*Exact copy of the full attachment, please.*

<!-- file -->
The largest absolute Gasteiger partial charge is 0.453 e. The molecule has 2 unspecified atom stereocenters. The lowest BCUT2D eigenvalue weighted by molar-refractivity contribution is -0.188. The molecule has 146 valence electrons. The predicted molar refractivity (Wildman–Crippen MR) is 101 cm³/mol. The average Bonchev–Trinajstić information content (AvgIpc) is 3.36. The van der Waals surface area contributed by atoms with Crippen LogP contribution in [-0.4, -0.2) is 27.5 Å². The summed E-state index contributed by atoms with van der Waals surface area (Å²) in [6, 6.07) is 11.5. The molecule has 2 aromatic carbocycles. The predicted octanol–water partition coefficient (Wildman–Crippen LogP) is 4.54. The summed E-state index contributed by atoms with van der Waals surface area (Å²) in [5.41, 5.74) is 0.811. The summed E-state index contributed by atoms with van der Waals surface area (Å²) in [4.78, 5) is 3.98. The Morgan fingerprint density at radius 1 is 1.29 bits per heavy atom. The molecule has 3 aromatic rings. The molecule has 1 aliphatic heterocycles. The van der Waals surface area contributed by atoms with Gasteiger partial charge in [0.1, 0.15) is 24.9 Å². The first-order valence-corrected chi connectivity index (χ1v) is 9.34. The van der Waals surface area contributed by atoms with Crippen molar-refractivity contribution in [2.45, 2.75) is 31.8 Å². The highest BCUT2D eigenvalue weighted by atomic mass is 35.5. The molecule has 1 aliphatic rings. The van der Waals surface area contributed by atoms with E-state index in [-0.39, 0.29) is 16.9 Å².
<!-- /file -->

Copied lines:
The largest absolute Gasteiger partial charge is 0.453 e. The molecule has 2 unspecified atom stereocenters. The lowest BCUT2D eigenvalue weighted by molar-refractivity contribution is -0.188. The molecule has 146 valence electrons. The predicted molar refractivity (Wildman–Crippen MR) is 101 cm³/mol. The average Bonchev–Trinajstić information content (AvgIpc) is 3.36. The van der Waals surface area contributed by atoms with Crippen LogP contribution in [-0.4, -0.2) is 27.5 Å². The summed E-state index contributed by atoms with van der Waals surface area (Å²) in [6, 6.07) is 11.5. The molecule has 2 aromatic carbocycles. The predicted octanol–water partition coefficient (Wildman–Crippen LogP) is 4.54. The summed E-state index contributed by atoms with van der Waals surface area (Å²) in [5.41, 5.74) is 0.811. The summed E-state index contributed by atoms with van der Waals surface area (Å²) in [4.78, 5) is 3.98. The Morgan fingerprint density at radius 1 is 1.29 bits per heavy atom. The molecule has 3 aromatic rings. The molecule has 1 aliphatic heterocycles. The van der Waals surface area contributed by atoms with Gasteiger partial charge in [0.1, 0.15) is 24.9 Å². The first-order valence-corrected chi connectivity index (χ1v) is 9.34. The van der Waals surface area contributed by atoms with Crippen molar-refractivity contribution in [2.45, 2.75) is 31.8 Å². The highest BCUT2D eigenvalue weighted by atomic mass is 35.5. The molecule has 1 aliphatic rings. The van der Waals surface area contributed by atoms with E-state index in [-0.39, 0.29) is 16.9 Å².